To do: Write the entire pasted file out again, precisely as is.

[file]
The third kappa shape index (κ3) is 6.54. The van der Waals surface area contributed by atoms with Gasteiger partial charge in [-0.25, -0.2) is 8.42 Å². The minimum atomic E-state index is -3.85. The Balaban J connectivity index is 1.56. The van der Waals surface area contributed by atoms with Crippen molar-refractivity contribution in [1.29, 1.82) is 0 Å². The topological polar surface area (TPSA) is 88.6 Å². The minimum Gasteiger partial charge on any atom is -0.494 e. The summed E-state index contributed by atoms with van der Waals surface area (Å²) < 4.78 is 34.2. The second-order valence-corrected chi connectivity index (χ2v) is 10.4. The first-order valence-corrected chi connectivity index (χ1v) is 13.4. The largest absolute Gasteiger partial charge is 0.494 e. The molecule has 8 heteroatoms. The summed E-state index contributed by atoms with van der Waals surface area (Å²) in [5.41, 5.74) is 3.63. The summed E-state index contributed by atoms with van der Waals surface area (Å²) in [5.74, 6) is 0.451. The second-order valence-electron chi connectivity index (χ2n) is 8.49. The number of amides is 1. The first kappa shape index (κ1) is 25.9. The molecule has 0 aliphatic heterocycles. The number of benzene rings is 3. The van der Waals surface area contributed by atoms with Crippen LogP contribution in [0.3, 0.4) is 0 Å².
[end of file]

The third kappa shape index (κ3) is 6.54. The van der Waals surface area contributed by atoms with Gasteiger partial charge in [-0.25, -0.2) is 8.42 Å². The minimum atomic E-state index is -3.85. The Balaban J connectivity index is 1.56. The van der Waals surface area contributed by atoms with Crippen molar-refractivity contribution in [1.29, 1.82) is 0 Å². The topological polar surface area (TPSA) is 88.6 Å². The minimum Gasteiger partial charge on any atom is -0.494 e. The summed E-state index contributed by atoms with van der Waals surface area (Å²) < 4.78 is 34.2. The second-order valence-corrected chi connectivity index (χ2v) is 10.4. The first-order valence-corrected chi connectivity index (χ1v) is 13.4. The largest absolute Gasteiger partial charge is 0.494 e. The molecule has 8 heteroatoms. The summed E-state index contributed by atoms with van der Waals surface area (Å²) in [5.41, 5.74) is 3.63. The summed E-state index contributed by atoms with van der Waals surface area (Å²) in [5.74, 6) is 0.451. The second-order valence-electron chi connectivity index (χ2n) is 8.49. The number of amides is 1. The first kappa shape index (κ1) is 25.9. The molecule has 0 aliphatic heterocycles. The number of benzene rings is 3. The van der Waals surface area contributed by atoms with Crippen LogP contribution in [0.3, 0.4) is 0 Å².